- Recorded in over two hundred spelling forms ranging from the British Tomas and Thomas, the Italian Tommasi and Toma, the German Thom, Thomas, Thoma, Thumm, and Thome, the Slavonic Tomaschek, the Russian Fominov, the Belorussian Tomich and Khomich. the Swedish Thomasson, and many, many, others, the origin is Aramaic. The translation being 'the twin', as in twin- brother, and it was born by St. Thomas, one of the early Christian disciples. The name was relatively popular throughout the Christian world, but as a priest's name only, in the period before the religious revival and the Crusades to free the Holy Land in the 11th and 12th centuries. Its later popularity throughout Europe from Spain to the Russian Steppes, developed partly as a result of Crusader influence, but more so after the murder of Thomas a 'Becket, Archbishop of Canterbury, in England, in 1170. The first examples of the surname recordings taken from authentic rolls and registers of the medieval period include: Richard Thome of York, England, in 1293, Walter Thomas of Warwickshire, in the Hundred Rolls of 1301, and Dieter Thumm of Wolfschlugen, Germany, in 1327. An interesting recording is that of Christopher Thomas, who was one of the earliest emigrants to the New England colonies, when he embarked on the ship 'Plaine Joan' of London, on May 7th 1635, bound for Virginia. This was during the reign of Charles 1st of England, known as 'The martyr'. The first recorded spelling of the family name anywhere in the world is believed to be that of Henneko Thom, given as being a Burger of Hamburg, Germany, in the year 1252. Surnames became necessary when governments introduced personal taxation. Throughout the centuries, surnames in every country have continued to "develop", often leading to astonishing variants of the original spelling.
Surnames reference. 2013.
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TOMBS — Etruscan funerary architecture and furniture used to dominate all perceptions of the Etruscans and there is a wealth of information about tombs. A distinctive feature of tombs is that they are generally placed on the approaches to cities and… … Historical Dictionary of the Etruscans
Tombs — Francis Leonard Tombs, Baron Tombs (* 17. Mai 1924) ist ein britischer Politiker. Er ist seit 1990 Mitglied des House of Lords. Tombs betätigte sich in der Energiewirtschaft und war in den 1970er Jahren Vorsitzender des Versorgungsunternehmens… … Deutsch Wikipedia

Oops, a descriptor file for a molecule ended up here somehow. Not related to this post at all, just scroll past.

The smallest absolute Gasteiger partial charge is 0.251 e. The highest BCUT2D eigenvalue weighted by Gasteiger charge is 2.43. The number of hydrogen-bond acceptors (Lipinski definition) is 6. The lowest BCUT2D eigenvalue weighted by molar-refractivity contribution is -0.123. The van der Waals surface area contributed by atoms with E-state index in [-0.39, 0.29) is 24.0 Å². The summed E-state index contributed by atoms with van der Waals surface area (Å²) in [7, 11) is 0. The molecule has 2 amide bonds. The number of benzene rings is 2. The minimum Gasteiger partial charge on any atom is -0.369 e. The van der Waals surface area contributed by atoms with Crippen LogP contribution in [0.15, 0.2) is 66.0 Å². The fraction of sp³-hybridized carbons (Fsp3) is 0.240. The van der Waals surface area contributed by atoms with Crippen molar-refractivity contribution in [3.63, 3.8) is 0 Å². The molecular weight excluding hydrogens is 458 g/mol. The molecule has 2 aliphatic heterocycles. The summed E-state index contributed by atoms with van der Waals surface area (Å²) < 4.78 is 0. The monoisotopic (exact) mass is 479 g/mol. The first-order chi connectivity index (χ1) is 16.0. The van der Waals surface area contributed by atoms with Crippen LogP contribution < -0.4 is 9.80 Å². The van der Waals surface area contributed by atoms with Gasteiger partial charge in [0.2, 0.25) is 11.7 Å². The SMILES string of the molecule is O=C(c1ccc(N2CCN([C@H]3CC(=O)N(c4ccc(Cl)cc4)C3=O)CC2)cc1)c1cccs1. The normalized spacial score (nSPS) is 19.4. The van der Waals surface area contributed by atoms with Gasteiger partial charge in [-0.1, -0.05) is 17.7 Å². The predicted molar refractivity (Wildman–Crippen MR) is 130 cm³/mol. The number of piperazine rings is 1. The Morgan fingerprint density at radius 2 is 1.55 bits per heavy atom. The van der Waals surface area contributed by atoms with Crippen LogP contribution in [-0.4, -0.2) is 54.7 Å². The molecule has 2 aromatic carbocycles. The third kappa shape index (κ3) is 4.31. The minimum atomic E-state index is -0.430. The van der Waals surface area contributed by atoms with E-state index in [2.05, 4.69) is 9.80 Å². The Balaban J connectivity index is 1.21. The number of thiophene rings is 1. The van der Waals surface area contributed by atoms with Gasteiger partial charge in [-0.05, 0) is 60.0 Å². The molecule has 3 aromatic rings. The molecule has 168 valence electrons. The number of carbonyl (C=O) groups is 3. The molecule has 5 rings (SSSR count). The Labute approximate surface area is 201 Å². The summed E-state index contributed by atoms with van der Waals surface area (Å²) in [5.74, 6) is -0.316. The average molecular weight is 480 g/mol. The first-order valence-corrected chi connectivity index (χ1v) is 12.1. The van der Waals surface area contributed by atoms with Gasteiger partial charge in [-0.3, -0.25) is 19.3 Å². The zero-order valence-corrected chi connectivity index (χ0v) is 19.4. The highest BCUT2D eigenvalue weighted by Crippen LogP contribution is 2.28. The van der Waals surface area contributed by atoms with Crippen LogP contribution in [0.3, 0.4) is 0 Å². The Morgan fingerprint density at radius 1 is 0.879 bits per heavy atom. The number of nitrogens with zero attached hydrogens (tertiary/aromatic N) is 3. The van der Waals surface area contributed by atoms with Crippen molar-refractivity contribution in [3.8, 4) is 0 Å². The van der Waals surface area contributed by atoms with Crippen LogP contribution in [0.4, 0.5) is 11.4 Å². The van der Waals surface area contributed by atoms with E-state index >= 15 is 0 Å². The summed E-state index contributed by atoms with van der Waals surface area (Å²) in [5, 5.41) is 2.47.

Tombs — Mastaba: From c.3400 BC, these were built for the ruling classes; they consisted of an underground substructure (a brick lined pit to accommodate the burial), and a superstructure (to mark the grave above ground and to provide storage for… … Ancient Egypt
Tombs — Of the Hebrews were generally excavated in the solid rock, or were natural caves. Mention is made of such tombs in Judg. 8:32; 2 Sam. 2:32; 2 Kings 9:28; 23:30. They were sometimes made in gardens (2 Kings 21:26; 23:16; Matt. 27:60). They are… … Easton's Bible Dictionary
tombs — As was the case in other ancient civilizations, the peoples of ancient Mesopotamia interred their dead in graves or tombs of varying size and splendor. They also placed grave goods, such as food, clothes, tools, weapons, and musical… … Ancient Mesopotamia dictioary
tombs — Jewish dead were always buried, and skeletons of the 1st cent. CE of crucified victims have been discovered in a cemetery in Jerusalem. If burial took place in a grave, it would be covered with stones after the interment. Larger tombs, or… … Dictionary of the Bible
Tombs — old New York City Prison on the Lower East Side, connected to the Criminal Courts Building by a Bridge of Sighs … Eponyms, nicknames, and geographical games
tombs — tuËm n. vault, grave … English contemporary dictionary
TOMBS — … Useful english dictionary
Tombs of the Nobles — are a collective term applied to tombs of workers, foremen’s, priests, soldiers, officials, viziers, princes etc. usually located in the area of a major ancient site in Egypt.* Tombs of the Nobles (Luxor) mdash; a number of tomb areas on the West … Wikipedia